If attendance at the recent ProMat 2005 show in Chicago can be taken as a leading indicator of investment in capital equipment (and capital investment as a precursor to an economic boom), this could be a very good year. But what had ProMat sponsors' and exhibitors' hearts racing wasn't only the number of attendees—36,000, according to the Material Handling Industry of America, the show's organizer—but also who they were. Not only did some of the world's largest corporations—like Wal-Mart and Target—send representatives, but many sent battalions of delegates. Daimler Chrysler, for example, brought along a contingent so large that the company reserved separate meeting rooms for discussions on the various technologies on display.
But what may have pleased exhibitors most of all was that delegates came with what they saw as serious intentions to buy. "Two years ago, it felt like they were just kicking the tires," said one veteran exhibitor at the show, which takes place in odd-numbered years. "This time, they've come with budgets and money to spend."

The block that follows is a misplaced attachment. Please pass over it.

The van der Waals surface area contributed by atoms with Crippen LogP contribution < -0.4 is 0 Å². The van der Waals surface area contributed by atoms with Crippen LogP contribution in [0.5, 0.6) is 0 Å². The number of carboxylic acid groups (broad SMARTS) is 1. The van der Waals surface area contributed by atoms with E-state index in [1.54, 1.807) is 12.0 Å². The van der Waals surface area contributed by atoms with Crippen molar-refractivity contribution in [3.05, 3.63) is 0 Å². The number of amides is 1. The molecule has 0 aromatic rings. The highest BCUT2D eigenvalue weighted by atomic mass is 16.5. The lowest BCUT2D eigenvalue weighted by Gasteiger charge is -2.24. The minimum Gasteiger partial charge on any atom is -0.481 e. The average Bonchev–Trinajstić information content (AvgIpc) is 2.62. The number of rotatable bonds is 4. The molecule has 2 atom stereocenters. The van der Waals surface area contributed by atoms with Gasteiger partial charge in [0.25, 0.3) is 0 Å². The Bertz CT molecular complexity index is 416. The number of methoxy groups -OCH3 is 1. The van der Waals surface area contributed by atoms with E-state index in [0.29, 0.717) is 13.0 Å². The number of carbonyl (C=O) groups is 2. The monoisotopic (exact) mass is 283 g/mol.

And those prospective buyers weren't interested only in hot new technologies like RFID. Attendees showed plenty of interest in traditional material handling equipment as well. Shankar Basu, president and CEO of Toyota Material Handling USA, said that he expected 2005 to be a good year for the lift truck industry in general, and his company in particular, after a very strong 2004. "We're getting extremely positive feedback from our customers and dealers," he said during an interview with DC VELOCITY. "There's a great deal of optimism."